ïem (n) plant; ditto but for the second month in an ei-tchár
        mits (n) flower; ditto but for the third month
        ora (n) fruit; ditto but for the fourth month

        So while the 60th month of the whole Year is called Balbet Kasaar, the 61st month is Balbet Ïem, the 62nd month is Balbet Mits, and the 63rd month is Balbet Ora.
        Balbet means ‘wall’, by the way.

        The first ei-dile, which starts the Year and comes right after the Vernal Equinox, is called Bonan, ‘entrance’. The last ei-dile which ends the long Year is called Murel, ‘exit’.
        The names of the 26 ei-tchár in-between are: Narot, Ámbala, Tekota, Yassa, Luwen, Anča, Á-dare, Hikoten, Tčósa, Atčeram, Maren, Tagèče, Susenal, O-sin, Balbet, Taral, Edellet, Panto, Mathar, Sart, Haal, Genni, Badanča, Natči, Radakos, and O-malan.

        Their meanings are: mountain, forest, path, [the name of a specific type of deciduous tree], donkey, light, track, market, mill, pilgrimage, wood, sailing ship, shadow, [the name of a specific type of bird], wall, clay, writing, net, [the name of a specific type of coniferous tree], balance, darkness, iron, lantern, riverboat, innate power, and sacred grove.

        I came up with all of them in one big flow of inspiration lasting for a couple of days. I think pretty much all of them were settled in Lakespeech before I started to find Beldreni equivalents with the same meanings.

        1. This is fascinating. I feel like it’s quite reasonable the way they use the same calendar instead of switching seasonally, and I love all the layers of how these things interact. Feels very realistic.

          1. Thank you!
            I simplified it a bit. In actuality many Beldreni clans would be scattered across several citystates in Winter, so when they live close to one another in Summer they might need to reconcile several different traditions, for timekeeping as well as for other things. A clan might use a hodgepodge of terms internally, and that specific blend might well differ from the terms used by another Beldreni clan, even a neighbouring one. The rule of thumb is that wherever the clan leadership lives in Winter will have the strongest influence on the clan’s internal terminology.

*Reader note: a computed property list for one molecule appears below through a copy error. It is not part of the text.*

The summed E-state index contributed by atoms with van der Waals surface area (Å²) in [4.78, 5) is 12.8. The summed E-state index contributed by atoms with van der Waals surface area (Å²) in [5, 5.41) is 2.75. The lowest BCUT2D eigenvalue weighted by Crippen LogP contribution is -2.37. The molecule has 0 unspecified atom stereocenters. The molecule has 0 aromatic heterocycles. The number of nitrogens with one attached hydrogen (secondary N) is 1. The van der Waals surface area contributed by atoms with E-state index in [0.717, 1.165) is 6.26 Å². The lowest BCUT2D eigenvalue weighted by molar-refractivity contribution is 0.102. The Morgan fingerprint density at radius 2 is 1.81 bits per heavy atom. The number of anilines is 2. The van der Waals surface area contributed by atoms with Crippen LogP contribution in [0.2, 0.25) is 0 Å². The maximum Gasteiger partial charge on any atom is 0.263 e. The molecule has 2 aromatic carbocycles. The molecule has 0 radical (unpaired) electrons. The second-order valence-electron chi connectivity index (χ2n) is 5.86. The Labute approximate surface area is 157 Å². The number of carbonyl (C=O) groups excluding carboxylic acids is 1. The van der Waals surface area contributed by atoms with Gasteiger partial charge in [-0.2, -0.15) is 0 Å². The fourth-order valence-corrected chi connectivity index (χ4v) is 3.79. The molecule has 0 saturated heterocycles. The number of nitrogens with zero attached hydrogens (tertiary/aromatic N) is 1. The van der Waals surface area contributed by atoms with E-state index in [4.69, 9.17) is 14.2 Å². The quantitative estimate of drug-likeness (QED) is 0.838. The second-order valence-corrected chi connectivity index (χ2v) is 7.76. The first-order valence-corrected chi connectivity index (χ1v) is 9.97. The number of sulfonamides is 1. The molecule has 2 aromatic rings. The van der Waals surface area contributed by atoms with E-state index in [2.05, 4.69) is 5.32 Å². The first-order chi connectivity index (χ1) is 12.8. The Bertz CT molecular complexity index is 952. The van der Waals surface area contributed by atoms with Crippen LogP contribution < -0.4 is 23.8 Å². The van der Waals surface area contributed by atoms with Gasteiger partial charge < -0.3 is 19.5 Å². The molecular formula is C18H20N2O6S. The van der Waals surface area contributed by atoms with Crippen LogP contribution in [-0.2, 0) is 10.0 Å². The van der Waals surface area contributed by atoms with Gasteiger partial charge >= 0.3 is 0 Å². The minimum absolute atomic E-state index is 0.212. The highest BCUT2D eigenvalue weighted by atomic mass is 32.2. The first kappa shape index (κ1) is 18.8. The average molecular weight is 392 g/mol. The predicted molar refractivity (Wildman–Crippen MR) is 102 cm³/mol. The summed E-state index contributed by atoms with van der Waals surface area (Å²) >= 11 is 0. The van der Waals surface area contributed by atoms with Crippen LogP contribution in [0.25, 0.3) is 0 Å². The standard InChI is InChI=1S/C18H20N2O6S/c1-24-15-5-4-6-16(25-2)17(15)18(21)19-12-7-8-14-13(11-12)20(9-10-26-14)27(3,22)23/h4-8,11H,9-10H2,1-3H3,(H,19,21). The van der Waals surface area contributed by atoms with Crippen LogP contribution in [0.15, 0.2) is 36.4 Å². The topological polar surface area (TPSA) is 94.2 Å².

In this case the Meren Calendar would have the advantage of being unusually stable historically, so even many scribes/clerks/astronomers/etc who themselves live in other citystates in Winter might still be persuaded by clan members and other peers to use it in Summer.

            (However, clans who are primarily based in the eastern half of the continent in Winter would be a lot less likely to use the Meren Calendar in Summer. Similarly for those who live at the western coast in Winter, especially those who live in the great city of Perildar, second-greatest city on the North-East Continent and third largest city in the known world. )

            1. Hodgepodge for the win! Okay, that makes sense and it’s always more fun when you start mixing systems. Like the whole in Japanese counting up you use one number for four but down, you use another.

              One of the fun things with calendars is also that whole there are reasons to track a calendar you don’t use because you’re stuck with it for this use or that culture you interact with, etc.

              1. Like the whole in Japanese counting up you use one number for four but down, you use another.

                Wow, I didn’t know that!

                One of the fun things with calendars is also that whole there are reasons to track a calendar you don’t use because you’re stuck with it for this use or that culture you interact with, etc.
                Very true! Whichever citystate is strongest in astronomy probably has a calendary influence on other citystates, for instance… And of course there are financial reasons to keep track of big festivals and markets in neighbouring cities etc.